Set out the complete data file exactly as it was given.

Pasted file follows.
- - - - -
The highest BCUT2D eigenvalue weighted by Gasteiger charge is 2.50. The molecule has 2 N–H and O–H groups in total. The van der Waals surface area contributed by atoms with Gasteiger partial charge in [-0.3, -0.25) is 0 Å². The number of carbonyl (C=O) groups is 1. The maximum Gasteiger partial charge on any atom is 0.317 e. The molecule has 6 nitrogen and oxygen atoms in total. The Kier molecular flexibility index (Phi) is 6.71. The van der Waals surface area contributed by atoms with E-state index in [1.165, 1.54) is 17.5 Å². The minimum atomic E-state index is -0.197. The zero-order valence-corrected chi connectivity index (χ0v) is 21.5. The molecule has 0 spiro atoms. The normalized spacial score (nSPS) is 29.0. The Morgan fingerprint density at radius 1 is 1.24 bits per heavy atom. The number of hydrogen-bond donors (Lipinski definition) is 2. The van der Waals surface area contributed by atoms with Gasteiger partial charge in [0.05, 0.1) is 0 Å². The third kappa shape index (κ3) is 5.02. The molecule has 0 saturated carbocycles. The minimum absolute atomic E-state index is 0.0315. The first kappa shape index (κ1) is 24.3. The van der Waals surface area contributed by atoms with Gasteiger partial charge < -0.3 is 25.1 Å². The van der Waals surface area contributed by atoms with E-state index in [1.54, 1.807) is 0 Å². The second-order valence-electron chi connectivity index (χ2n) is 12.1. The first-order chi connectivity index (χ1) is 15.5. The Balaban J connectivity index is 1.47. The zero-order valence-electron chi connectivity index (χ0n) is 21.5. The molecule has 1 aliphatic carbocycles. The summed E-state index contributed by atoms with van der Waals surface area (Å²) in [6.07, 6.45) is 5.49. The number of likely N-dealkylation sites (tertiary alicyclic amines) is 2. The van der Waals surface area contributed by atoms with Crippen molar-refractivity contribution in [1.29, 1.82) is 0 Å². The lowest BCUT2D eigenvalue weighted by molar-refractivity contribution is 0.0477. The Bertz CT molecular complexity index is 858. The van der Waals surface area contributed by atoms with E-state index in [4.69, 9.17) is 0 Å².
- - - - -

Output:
The highest BCUT2D eigenvalue weighted by Gasteiger charge is 2.50. The molecule has 2 N–H and O–H groups in total. The van der Waals surface area contributed by atoms with Gasteiger partial charge in [-0.3, -0.25) is 0 Å². The number of carbonyl (C=O) groups is 1. The maximum Gasteiger partial charge on any atom is 0.317 e. The molecule has 6 nitrogen and oxygen atoms in total. The Kier molecular flexibility index (Phi) is 6.71. The van der Waals surface area contributed by atoms with E-state index in [1.165, 1.54) is 17.5 Å². The minimum atomic E-state index is -0.197. The zero-order valence-corrected chi connectivity index (χ0v) is 21.5. The molecule has 0 spiro atoms. The normalized spacial score (nSPS) is 29.0. The Morgan fingerprint density at radius 1 is 1.24 bits per heavy atom. The number of hydrogen-bond donors (Lipinski definition) is 2. The van der Waals surface area contributed by atoms with Gasteiger partial charge in [0.05, 0.1) is 0 Å². The third kappa shape index (κ3) is 5.02. The molecule has 0 saturated carbocycles. The minimum absolute atomic E-state index is 0.0315. The first kappa shape index (κ1) is 24.3. The van der Waals surface area contributed by atoms with Gasteiger partial charge < -0.3 is 25.1 Å². The van der Waals surface area contributed by atoms with E-state index in [1.54, 1.807) is 0 Å². The second-order valence-electron chi connectivity index (χ2n) is 12.1. The first-order chi connectivity index (χ1) is 15.5. The Balaban J connectivity index is 1.47. The zero-order valence-electron chi connectivity index (χ0n) is 21.5. The molecule has 1 aliphatic carbocycles. The summed E-state index contributed by atoms with van der Waals surface area (Å²) in [6.07, 6.45) is 5.49. The number of likely N-dealkylation sites (tertiary alicyclic amines) is 2. The van der Waals surface area contributed by atoms with Crippen molar-refractivity contribution in [1.29, 1.82) is 0 Å². The lowest BCUT2D eigenvalue weighted by molar-refractivity contribution is 0.0477. The Bertz CT molecular complexity index is 858. The van der Waals surface area contributed by atoms with E-state index in [4.69, 9.17) is 0 Å².